Learn creative coding writing simple programs

124. Controlling Processing using MidiBus, part 2

In part 1 we made a program that draws lines or circles when receiving control change MIDI messages. This first approach has an important limitation: it only draws when it receives messages. If you stop moving your knobs or sliders, it does not draw anything.

Imagine you use two knobs to move a circle horizontally and vertically. You probably want your circle to stay visible on the display even if you are not moving your knobs. This means we need a way to be able to read the last value the knob had. The solution is simple: every time we receive a Control Change message, we store the value in an array. This allows us to read the knob value any time, not just during the instant it is received.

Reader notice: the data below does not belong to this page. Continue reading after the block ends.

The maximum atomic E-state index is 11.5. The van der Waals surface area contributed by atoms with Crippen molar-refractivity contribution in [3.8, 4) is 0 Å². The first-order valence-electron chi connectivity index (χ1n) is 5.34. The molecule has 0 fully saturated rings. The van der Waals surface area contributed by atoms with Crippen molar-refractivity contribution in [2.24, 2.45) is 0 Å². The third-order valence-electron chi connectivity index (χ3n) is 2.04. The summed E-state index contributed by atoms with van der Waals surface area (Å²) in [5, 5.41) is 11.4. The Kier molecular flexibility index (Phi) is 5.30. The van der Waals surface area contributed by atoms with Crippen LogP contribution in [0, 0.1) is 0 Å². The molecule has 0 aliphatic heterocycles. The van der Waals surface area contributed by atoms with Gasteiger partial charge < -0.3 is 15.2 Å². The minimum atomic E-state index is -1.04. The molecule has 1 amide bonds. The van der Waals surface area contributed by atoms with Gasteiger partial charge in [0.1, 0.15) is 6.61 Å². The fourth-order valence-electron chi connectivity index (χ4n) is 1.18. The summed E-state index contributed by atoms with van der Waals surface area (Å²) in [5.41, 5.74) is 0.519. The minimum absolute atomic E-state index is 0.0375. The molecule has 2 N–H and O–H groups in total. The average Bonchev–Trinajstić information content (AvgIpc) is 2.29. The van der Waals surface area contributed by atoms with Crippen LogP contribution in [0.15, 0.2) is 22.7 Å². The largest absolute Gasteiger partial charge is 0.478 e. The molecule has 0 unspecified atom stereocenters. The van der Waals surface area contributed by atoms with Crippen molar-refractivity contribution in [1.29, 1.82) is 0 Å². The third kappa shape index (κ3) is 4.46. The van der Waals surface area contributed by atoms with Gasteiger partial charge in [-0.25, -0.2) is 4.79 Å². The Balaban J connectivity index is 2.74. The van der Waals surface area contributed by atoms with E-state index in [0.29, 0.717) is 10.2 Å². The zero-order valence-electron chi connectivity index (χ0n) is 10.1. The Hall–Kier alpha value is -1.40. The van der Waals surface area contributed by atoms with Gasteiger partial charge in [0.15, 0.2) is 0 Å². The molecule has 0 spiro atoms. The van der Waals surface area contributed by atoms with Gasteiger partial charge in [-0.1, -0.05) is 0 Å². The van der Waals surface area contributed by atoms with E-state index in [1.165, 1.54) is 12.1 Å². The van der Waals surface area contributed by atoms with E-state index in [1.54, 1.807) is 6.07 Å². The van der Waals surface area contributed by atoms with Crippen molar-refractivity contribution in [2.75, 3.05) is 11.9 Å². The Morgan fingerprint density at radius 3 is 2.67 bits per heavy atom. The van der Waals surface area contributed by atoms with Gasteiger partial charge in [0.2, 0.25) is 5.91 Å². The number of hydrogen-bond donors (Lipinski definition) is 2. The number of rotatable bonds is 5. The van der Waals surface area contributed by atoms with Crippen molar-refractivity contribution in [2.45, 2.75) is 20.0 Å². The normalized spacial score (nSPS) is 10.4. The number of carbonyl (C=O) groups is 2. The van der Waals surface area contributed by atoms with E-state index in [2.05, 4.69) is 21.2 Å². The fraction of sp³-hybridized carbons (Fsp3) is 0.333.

We could use an array of integers to store these values, as the value by default is a number between 0 and 127. But I think most of the time it's more practical to work with numbers between 0 and 1, that's the reason I used a float array. Then, every time we receive a message, we map the message value from the range 0..127 to 0..1.

What's the advantage of numbers between 0 and 1? They are very easy to map into other ranges! To map a number between 0 and 1 into numbers between 0 and 400 you just have to multiply the number by 400. No need to use map().

In this episode we write a program that draws a circle. This circle can be controlled using a MIDI controller (position, size, color and oscillation speed).

If you pay attention, you will note that apparently I can't tell the difference between red and blue :)

Tags: midi, controlchange, midibus, controller

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